Tim Hortons loses $265K at hospital, union won't budge

Iconic coffee shops at Windsor Regional Hospital are losing $265,000 in taxpayers' money each year.

Workers paid $26 an hour to serve coffee and donuts

CAW Local 2458 chair Ken Durocher, who represents over 450 service workers at Windsor Regional, says he wouldn’t accept a lower wage just to keep the cafeteria open. (CBC)

Windsor Regional Hospital’s three Tim Hortons are annually losing $265,000 in taxpayers’ money partly because employees get paid nearly triple what the average coffee server makes.

The hospital has owned and operated three Tim Hortons cafes for 15 years, which are funded by provincial health-care dollars. It pays Tim Hortons eight per cent of total sales to have the franchise on location.

Overall, food services, including Tim Hortons, at the hospital are losing $600,000 each year.

"So that’s $600,000 that’s being taken away from our frontline health care," Windsor Regional Hospital CEO David Musyj said.

Musyj said that money could be used to hire five nurses on an annual basis.

Two of the hospital’s coffee shops are in the red, he added.

"In one we are making a little bit of money, $6,000, that’s in the lobby of our Metropolitan Campus and one of the reasons we are making a little bit of money in the lobby is the fact we were able to negotiate a lower wage rate with our union," Musyj said.

Tim Hortons employees at Windsor Regional are paid more than $26 an hour, but employees at the kiosk in main lobby of met campus make slightly less than $20 per hour. According to Musyj, those hourly rates are the "loaded wages," which include the cost of benefits.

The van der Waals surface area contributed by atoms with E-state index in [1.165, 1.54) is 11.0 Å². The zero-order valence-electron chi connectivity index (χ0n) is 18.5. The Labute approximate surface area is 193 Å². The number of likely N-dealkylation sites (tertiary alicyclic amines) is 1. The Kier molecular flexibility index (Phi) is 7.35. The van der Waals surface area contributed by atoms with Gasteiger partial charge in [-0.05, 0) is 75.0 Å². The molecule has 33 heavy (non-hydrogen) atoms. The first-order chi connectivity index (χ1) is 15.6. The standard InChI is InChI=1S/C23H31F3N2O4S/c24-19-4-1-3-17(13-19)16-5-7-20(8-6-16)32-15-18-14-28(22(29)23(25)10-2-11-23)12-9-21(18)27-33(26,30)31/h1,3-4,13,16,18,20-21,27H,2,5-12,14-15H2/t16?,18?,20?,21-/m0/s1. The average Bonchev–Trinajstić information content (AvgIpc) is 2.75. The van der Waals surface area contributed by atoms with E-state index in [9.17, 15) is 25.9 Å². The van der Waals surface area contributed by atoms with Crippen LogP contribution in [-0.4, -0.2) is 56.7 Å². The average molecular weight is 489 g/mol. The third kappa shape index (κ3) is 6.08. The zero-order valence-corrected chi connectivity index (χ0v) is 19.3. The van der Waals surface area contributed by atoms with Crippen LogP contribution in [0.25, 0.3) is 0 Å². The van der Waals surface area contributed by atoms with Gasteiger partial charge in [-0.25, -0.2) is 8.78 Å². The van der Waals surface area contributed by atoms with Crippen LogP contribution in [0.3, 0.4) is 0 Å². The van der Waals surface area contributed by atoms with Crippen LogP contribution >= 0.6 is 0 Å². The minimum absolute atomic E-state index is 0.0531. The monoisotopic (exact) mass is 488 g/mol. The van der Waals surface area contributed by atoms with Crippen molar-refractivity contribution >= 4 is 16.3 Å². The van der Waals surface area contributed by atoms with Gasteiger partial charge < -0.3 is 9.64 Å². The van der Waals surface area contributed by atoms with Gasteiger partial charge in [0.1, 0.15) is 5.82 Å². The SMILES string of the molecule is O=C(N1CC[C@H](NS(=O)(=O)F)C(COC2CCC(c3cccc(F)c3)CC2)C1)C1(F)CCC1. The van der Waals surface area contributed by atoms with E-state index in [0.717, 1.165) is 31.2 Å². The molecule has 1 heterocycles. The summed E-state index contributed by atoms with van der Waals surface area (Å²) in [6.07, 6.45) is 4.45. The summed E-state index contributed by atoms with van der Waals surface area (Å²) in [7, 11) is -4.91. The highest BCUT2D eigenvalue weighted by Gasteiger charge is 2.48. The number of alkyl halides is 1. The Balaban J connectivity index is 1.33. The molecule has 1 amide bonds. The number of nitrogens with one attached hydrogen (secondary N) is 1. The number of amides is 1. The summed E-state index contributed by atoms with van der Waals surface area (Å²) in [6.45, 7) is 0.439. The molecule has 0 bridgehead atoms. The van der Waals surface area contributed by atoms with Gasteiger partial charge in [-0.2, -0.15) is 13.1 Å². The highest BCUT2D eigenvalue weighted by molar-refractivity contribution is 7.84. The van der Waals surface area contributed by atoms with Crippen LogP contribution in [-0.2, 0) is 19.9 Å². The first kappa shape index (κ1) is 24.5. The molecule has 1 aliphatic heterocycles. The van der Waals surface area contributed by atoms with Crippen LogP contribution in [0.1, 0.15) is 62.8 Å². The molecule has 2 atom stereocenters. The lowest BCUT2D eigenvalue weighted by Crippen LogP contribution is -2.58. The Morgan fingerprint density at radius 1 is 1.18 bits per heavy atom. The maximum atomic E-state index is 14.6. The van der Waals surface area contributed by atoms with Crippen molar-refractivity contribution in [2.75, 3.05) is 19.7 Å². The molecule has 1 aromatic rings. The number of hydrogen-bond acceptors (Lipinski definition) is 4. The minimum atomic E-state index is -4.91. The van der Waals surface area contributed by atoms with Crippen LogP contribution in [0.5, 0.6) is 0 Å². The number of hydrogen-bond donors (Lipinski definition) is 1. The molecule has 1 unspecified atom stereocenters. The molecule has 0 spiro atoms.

One local Tim Hortons manager told CBC News the starting wage for a server is minimum wage, which is $10.25 in Ontario.

That could vary slightly between restaurants, according to company spokesperson David Morelli.

Union won't budge

CAW Local 2458 chair Ken Durocher, who represents over 450 service workers at Windsor Regional, said his union lost a few jobs in the past, but never experienced wage concessions.

"We wouldn’t accept a lower wage just to keep the cafeteria open," Durocher said.

Instead, he said cutting the hours of the cafeteria’s operation would be a better option.

New hires are amazed at their starting wage when they start, Durocher said.

"We know as a union that probably can’t continue with the wages and we hope we always can find a solution to keep the cafeteria open every time. They would probably close the Tim Hortons first if they had to in the lobby downstairs," Durocher said, adding the hospital’s cafeteria employs 30-40 people.

Although they're losing money, Musyj said the three Tim Hortons provide a service for patients, families and staff.

"The last thing we want to have is our staff being on a break, a code to be called and they’re at a local restaurant and not in the hospital. It’s a struggle that all hospitals go through," Musyj said.

If you’re not a hospital in a large metropolitan area like downtown Toronto, Musyj predicts all hospitals are in the same boat.

Volunteers cannot be added to lower costs if it leads in unionized employees being laid off, Musyj added.

Hospital says hands are tied

Musyj said his hospital will likely continue to lose money because his hands are tied.

"Our collective agreements provide that we’re not allowed to lay anybody off if we contract out the service. So we can add additional services to a contracted company, but that cannot result in a layoff to existing staff or it’s prohibited. So we are stuck, it’s either all or nothing. So we either provide the service and lose the money or we provide none," Musyj said.

Musyj said he foresees cuts coming to the service sector at the hospital.

"If you went to a private Tim Hortons, or one on a street corner, you can probably hire two, if not three individuals at that wage rate to provide that service. Unfortunately the scales are tipped in a way that will result in reductions," Musyj said.

Durocher said he expects the next round of contract negotiations to be a tough battle and doesn’t expect much of a raise, if any at all.

The University of Windsor also employs unionized Tim Hortons workers with an average wage of $19 an hour. The university’s coffee shop breaks even.

A similar situation is happening in a hospital in St. John’s, Newfoundland after its Tim Hortons lost over $250,000 last year. Partly because employees who serve coffee are being paid $20 per hour. Including benefits, the employees there make approximately $28 an hour.